In Rogers v Rogers Young (2016) WASC 208, Master Sanderson considered the proper construction of a ‘homemade’ will.
The judgement commences:
“On numerous occasions when dealing with so-called homemade wills, I have observed they are a curse. Homemade wills which utilise what is sometimes known as a ‘will kit’ are not much better. This case proves the point. The disposition effected by the will is not complicated and no doubt the testator had clearly in mind what she intended to achieve. But the way the will is drafted is difficult and the parties have been put to the trouble and expense of coming to the court seeking directions as to its proper interpretation. If the will had been drafted by a competent legal practitioner, this problem would not have arisen and the parties would have been spared a great deal of trouble and expense.”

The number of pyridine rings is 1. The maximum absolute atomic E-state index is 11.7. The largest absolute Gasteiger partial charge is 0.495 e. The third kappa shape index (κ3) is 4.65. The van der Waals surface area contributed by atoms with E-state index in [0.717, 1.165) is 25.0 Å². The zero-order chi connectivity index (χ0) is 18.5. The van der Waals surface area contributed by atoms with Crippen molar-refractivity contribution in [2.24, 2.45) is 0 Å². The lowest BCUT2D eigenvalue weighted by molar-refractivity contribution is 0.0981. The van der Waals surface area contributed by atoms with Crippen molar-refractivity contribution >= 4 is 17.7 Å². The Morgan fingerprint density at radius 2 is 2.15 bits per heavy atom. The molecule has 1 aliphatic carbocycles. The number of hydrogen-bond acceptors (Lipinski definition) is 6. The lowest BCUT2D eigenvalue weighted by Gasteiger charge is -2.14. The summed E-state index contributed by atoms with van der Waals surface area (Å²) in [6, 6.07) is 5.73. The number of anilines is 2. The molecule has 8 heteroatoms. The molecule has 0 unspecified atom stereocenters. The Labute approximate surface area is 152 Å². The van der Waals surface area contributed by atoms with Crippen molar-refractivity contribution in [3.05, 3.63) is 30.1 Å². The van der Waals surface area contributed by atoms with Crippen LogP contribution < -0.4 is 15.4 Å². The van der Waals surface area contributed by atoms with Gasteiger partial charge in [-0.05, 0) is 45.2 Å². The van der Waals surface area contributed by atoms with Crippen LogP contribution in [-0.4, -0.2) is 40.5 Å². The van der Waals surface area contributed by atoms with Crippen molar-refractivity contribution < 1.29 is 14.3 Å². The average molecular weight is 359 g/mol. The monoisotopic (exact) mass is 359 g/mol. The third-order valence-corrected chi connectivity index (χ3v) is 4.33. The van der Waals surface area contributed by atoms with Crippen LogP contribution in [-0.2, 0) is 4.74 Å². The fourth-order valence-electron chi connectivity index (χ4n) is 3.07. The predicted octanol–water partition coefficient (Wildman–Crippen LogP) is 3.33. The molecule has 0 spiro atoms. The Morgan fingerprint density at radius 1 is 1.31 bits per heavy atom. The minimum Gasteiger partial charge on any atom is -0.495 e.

A further useful authority, in respect of the construction of wills that have been prepared by a testator without professional knowledge or assistance, is Re Crocombe (1949) SASR 302, in which Mayo J summarised the following principles:
It may be then that using a homemade will is false economy and may not achieve the intended purpose, or if it does it may come at a cost which otherwise might have been avoided. In order to get it right, it is suggested that you see your solicitor.
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